But the senior official lamented the ire directed at some of the election officials in Arizona and elsewhere, calling it, “really not acceptable.” 

“One of my concerns is, that’s going to incite violence” the official said. “We all need to work together to make sure that these election officials, these public servants are able to do their jobs without being harassed or being threatened with violence.” 

Officials and observers said, fortunately, there were few reports of violence Tuesday.  

Some watchdog groups said they had seen only isolated instances of voter intimidation by partisan actors or poll watchers, in Texas and Pennsylvania.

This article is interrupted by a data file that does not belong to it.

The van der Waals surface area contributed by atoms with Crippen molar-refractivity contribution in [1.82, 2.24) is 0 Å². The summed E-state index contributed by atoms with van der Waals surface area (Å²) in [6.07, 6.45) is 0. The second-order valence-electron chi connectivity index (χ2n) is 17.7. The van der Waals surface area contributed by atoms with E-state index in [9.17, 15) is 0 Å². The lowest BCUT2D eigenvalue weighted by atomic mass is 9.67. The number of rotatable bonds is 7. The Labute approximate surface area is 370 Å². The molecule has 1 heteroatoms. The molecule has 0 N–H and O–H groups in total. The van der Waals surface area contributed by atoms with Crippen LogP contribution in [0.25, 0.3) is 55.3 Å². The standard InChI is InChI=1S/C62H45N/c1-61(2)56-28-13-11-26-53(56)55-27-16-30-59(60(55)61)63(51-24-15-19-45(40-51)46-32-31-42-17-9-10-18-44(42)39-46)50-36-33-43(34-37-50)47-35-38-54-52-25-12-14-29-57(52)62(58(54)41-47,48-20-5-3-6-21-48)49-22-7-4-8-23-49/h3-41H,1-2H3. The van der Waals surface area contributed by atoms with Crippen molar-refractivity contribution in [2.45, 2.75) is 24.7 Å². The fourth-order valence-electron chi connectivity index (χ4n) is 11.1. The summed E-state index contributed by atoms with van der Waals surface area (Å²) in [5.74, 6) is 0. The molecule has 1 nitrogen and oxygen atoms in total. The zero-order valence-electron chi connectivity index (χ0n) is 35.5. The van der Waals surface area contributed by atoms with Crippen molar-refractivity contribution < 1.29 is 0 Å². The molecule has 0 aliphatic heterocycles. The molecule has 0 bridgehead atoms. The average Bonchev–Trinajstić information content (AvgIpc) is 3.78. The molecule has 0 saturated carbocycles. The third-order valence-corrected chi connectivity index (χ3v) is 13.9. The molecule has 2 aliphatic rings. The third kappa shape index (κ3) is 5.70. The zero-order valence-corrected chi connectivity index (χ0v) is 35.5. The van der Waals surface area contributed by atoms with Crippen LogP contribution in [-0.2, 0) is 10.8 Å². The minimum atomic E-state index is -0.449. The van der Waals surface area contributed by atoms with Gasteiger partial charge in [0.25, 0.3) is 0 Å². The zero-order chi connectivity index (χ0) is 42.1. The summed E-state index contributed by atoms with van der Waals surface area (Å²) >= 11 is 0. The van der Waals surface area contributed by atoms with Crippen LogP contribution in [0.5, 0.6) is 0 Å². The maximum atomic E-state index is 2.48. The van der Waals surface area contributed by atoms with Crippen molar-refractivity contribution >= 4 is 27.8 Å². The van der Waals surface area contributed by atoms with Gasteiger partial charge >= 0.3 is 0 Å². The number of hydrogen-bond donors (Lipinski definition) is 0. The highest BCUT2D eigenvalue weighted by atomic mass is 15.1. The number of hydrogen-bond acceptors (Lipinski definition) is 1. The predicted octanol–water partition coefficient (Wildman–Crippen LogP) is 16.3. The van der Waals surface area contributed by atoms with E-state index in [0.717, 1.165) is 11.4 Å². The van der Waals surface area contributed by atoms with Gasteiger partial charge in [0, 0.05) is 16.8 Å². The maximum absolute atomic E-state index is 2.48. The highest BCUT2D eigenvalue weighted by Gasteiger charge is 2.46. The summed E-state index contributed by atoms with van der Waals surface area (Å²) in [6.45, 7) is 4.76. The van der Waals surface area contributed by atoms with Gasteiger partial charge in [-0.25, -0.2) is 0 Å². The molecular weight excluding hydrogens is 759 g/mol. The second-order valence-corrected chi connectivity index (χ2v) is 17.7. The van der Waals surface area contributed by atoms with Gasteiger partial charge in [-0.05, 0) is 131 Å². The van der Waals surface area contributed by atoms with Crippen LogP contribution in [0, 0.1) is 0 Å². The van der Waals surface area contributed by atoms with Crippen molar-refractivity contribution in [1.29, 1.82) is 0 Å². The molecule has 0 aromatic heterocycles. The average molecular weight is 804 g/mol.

Officials also determined that the motive behind a bomb threat in Louisiana that shut down one polling center was not election-related.

 

But in the weeks and months preceding Tuesday’s vote, U.S. Homeland Security officials warned domestic tensions and political grievances could make election infrastructure and election officials a target.

And officials with multiple U.S. security and law enforcement agencies cautioned that the threat of violence might grow after the election, as disinformation campaigns take aim at the results and political grievances grow. 

Common Cause, a nonpartisan watchdog and advocacy organization, said it flagged about a dozen of what it described as high-profile tweets pushing disinformation, but that Twitter did little to curb their spread. 

“After a delay of some hours, we’ve received notice that each of the tweets … was independently reviewed and most of them were found to not be violative,” said Common Cause disinformation analyst Emma Steiner.